May 25, 2017
“You don’t have to be racist to be racist” screams a headline in Affinity magazine.
“Surprise! Racism does not always come from the minds of racists,” the article opens. “It is called ‘Color-blind Racism,’ a type of racial discrimination where people of color are unintentionally disregarded when someone is selecting individuals to participate in an activity or service.”
This type of “racism” is said to stem from “cultural racism and predisposed stereotypes.” The concept was the brainchild of Duke University’s Eduardo Bonilla-Silva, a professor of sociology, in his book Racism Without Racists. It stated “that abstract liberalism, naturalism, cultural racism, and minimization of racism are at the core of color-blind racism.”
“With the growing exposure of discrimination to adolescents through online and real life interactions comes the ideology that people of color are somehow lesser than those of Caucasian and/or European descent,” the article continues. “This ideology that is spreading and being implanted into the minds of adolescents is dangerous because it causes a sense of depleted self worth in the youth that identifies as a person of color.”
Affinity attempts to explain that racism is alive and well, but just much harder to identify. But that’s because the concept is extremely convoluted:
[A] person who falls victim to stereotypes and prejudice is likely to feel defeated and have negative connotations towards others. People of color that experience color-blind racism everyday can either fall victim or use this newly found ignorance to their advantage. When people begin to familiarize themselves with racial discrimination toward people of color, even if it doesn’t apply to them personally, there are able to gain a newly found sympathy for the individual. Once a social bias is destroyed, society gets one step closer to eliminating racial discrimination due to less people spreading the negative ideals and more people being educated on the effects of discrimination and why they can cause people of color to feel anger toward those trying to suppress them.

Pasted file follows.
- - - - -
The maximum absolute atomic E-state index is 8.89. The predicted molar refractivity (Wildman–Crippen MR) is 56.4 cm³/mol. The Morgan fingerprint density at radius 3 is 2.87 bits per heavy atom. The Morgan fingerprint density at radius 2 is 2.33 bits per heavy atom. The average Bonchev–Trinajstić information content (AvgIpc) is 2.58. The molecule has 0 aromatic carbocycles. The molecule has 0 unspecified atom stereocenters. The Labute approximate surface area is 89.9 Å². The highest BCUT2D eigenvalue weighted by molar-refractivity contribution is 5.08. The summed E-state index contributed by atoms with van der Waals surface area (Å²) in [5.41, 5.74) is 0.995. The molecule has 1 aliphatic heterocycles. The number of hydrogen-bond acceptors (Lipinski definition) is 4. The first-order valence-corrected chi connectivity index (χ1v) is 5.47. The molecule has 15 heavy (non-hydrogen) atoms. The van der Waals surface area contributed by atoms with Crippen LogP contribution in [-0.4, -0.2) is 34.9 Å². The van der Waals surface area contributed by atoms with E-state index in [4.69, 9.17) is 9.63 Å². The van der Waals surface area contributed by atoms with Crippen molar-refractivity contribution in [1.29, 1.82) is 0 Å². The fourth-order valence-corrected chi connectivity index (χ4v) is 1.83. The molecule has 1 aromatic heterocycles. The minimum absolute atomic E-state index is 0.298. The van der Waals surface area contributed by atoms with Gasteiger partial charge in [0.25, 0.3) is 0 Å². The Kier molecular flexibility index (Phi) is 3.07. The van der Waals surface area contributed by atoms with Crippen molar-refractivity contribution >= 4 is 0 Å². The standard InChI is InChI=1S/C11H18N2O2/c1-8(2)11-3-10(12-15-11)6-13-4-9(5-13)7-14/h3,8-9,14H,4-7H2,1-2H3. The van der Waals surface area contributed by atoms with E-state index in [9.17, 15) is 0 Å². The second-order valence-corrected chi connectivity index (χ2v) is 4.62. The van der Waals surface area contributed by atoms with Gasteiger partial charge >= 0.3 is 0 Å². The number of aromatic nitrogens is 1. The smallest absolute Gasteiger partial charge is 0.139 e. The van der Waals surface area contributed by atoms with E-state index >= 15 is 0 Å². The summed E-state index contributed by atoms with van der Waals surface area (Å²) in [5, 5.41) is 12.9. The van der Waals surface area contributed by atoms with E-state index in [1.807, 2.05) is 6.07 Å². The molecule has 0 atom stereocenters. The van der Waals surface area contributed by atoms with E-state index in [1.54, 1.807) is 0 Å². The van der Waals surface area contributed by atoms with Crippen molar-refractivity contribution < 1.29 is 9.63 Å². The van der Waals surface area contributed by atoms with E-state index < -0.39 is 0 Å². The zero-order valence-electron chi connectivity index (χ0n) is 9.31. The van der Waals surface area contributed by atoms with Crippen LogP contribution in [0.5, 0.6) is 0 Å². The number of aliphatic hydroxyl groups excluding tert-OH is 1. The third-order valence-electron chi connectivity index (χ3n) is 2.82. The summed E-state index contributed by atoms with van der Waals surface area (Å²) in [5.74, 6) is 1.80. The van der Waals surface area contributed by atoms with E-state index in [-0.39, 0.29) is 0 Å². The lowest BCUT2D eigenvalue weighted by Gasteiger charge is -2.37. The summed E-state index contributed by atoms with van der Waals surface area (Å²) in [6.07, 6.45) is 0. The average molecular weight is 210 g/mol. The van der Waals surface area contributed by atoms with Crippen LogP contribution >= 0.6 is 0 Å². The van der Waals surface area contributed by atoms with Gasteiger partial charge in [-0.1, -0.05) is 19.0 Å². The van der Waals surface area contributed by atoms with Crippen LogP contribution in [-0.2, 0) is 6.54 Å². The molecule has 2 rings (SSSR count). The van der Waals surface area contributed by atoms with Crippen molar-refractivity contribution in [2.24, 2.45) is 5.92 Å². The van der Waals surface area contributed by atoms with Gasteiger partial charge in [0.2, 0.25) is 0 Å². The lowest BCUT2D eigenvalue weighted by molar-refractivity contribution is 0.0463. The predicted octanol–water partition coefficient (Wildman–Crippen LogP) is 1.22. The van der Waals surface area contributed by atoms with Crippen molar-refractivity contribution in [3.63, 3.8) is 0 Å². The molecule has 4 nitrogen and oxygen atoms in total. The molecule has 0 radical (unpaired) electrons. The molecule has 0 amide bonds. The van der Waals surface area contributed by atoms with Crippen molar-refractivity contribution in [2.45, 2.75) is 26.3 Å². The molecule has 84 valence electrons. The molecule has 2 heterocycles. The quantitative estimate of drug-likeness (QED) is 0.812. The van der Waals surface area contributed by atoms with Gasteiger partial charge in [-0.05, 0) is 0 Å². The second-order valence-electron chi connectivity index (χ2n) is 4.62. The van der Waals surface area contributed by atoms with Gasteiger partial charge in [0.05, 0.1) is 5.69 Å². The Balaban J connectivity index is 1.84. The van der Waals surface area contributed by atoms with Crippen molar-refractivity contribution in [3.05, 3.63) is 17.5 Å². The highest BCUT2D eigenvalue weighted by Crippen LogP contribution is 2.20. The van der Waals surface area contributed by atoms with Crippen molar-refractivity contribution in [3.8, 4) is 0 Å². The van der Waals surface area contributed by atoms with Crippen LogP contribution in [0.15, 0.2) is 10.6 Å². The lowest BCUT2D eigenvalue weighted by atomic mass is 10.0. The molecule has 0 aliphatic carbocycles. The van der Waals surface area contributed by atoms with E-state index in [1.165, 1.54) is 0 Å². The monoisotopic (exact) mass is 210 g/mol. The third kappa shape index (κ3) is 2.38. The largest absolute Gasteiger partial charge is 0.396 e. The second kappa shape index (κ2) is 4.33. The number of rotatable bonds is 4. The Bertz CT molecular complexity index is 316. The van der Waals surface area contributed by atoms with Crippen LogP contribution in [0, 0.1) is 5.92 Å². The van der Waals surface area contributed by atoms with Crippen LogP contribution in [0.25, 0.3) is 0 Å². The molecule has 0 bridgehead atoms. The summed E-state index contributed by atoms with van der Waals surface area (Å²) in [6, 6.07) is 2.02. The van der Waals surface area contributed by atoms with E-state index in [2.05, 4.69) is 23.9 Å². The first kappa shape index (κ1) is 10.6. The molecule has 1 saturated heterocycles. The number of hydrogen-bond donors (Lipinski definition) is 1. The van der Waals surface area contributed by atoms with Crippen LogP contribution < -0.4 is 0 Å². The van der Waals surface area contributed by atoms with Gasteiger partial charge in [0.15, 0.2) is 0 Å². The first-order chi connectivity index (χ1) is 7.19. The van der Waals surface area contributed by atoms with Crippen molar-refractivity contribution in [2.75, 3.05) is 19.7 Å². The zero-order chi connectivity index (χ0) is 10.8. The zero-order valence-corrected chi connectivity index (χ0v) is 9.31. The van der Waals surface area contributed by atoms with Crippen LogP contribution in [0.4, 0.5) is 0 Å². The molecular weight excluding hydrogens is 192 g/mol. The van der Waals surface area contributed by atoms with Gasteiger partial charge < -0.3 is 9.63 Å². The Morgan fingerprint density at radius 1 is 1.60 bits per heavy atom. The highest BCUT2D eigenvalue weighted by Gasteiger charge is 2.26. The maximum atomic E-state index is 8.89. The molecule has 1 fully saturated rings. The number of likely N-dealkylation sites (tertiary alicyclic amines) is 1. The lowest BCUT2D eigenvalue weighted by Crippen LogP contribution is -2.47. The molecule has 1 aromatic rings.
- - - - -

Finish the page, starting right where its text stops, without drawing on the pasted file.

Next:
If your head is hurting after reading that, there’s a good explanation. Affinity is a magazine written for and by teens. It was started by a 16-year-old girl and Affinity prides itself on being “the first social justice platform that directly caters to teens” and “amplifies the voices of teens – regardless of age, gender, race, and sexual orientation.” (How about older men and women who identify as teenagers?)
Liberal indoctrination is starting earlier and earlier. These are your future college snowflakes.
This article was posted: Thursday, May 25, 2017 at 7:34 am